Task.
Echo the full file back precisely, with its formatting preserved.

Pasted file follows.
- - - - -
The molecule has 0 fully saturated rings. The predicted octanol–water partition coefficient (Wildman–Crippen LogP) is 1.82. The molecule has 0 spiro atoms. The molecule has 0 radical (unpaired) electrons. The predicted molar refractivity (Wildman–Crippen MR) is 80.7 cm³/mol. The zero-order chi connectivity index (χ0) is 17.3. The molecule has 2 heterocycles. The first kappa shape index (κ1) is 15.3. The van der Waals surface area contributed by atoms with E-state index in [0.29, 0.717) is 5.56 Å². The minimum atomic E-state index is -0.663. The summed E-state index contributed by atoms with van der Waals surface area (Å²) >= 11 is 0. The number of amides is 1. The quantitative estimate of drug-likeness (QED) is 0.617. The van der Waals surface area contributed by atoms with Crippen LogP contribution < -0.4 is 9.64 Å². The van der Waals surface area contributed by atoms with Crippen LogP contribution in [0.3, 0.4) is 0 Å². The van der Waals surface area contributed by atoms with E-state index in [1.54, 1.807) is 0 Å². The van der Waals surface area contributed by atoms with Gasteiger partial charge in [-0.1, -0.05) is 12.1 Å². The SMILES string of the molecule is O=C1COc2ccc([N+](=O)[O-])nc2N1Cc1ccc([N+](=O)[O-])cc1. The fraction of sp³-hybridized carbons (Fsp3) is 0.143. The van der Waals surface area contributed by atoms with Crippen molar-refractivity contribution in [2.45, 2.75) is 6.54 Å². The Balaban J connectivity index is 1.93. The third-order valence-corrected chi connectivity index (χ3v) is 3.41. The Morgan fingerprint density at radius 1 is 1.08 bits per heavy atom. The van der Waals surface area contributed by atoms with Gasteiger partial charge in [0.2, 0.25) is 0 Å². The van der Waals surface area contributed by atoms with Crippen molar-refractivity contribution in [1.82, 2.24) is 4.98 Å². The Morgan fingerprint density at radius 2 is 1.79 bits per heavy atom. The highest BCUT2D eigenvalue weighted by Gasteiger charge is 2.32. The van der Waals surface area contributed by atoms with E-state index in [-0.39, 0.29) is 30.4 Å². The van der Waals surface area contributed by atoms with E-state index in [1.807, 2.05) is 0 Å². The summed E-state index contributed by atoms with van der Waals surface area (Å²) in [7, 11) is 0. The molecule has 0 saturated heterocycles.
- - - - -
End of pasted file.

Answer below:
The molecule has 0 fully saturated rings. The predicted octanol–water partition coefficient (Wildman–Crippen LogP) is 1.82. The molecule has 0 spiro atoms. The molecule has 0 radical (unpaired) electrons. The predicted molar refractivity (Wildman–Crippen MR) is 80.7 cm³/mol. The zero-order chi connectivity index (χ0) is 17.3. The molecule has 2 heterocycles. The first kappa shape index (κ1) is 15.3. The van der Waals surface area contributed by atoms with E-state index in [0.29, 0.717) is 5.56 Å². The minimum atomic E-state index is -0.663. The summed E-state index contributed by atoms with van der Waals surface area (Å²) >= 11 is 0. The number of amides is 1. The quantitative estimate of drug-likeness (QED) is 0.617. The van der Waals surface area contributed by atoms with Crippen LogP contribution < -0.4 is 9.64 Å². The van der Waals surface area contributed by atoms with Crippen LogP contribution in [0.3, 0.4) is 0 Å². The van der Waals surface area contributed by atoms with E-state index in [1.54, 1.807) is 0 Å². The van der Waals surface area contributed by atoms with Gasteiger partial charge in [-0.1, -0.05) is 12.1 Å². The SMILES string of the molecule is O=C1COc2ccc([N+](=O)[O-])nc2N1Cc1ccc([N+](=O)[O-])cc1. The fraction of sp³-hybridized carbons (Fsp3) is 0.143. The van der Waals surface area contributed by atoms with Crippen molar-refractivity contribution in [2.45, 2.75) is 6.54 Å². The Balaban J connectivity index is 1.93. The third-order valence-corrected chi connectivity index (χ3v) is 3.41. The Morgan fingerprint density at radius 1 is 1.08 bits per heavy atom. The van der Waals surface area contributed by atoms with Gasteiger partial charge in [0.2, 0.25) is 0 Å². The van der Waals surface area contributed by atoms with Crippen molar-refractivity contribution in [1.82, 2.24) is 4.98 Å². The Morgan fingerprint density at radius 2 is 1.79 bits per heavy atom. The highest BCUT2D eigenvalue weighted by Gasteiger charge is 2.32. The van der Waals surface area contributed by atoms with E-state index in [-0.39, 0.29) is 30.4 Å². The van der Waals surface area contributed by atoms with E-state index in [1.807, 2.05) is 0 Å². The summed E-state index contributed by atoms with van der Waals surface area (Å²) in [7, 11) is 0. The molecule has 0 saturated heterocycles.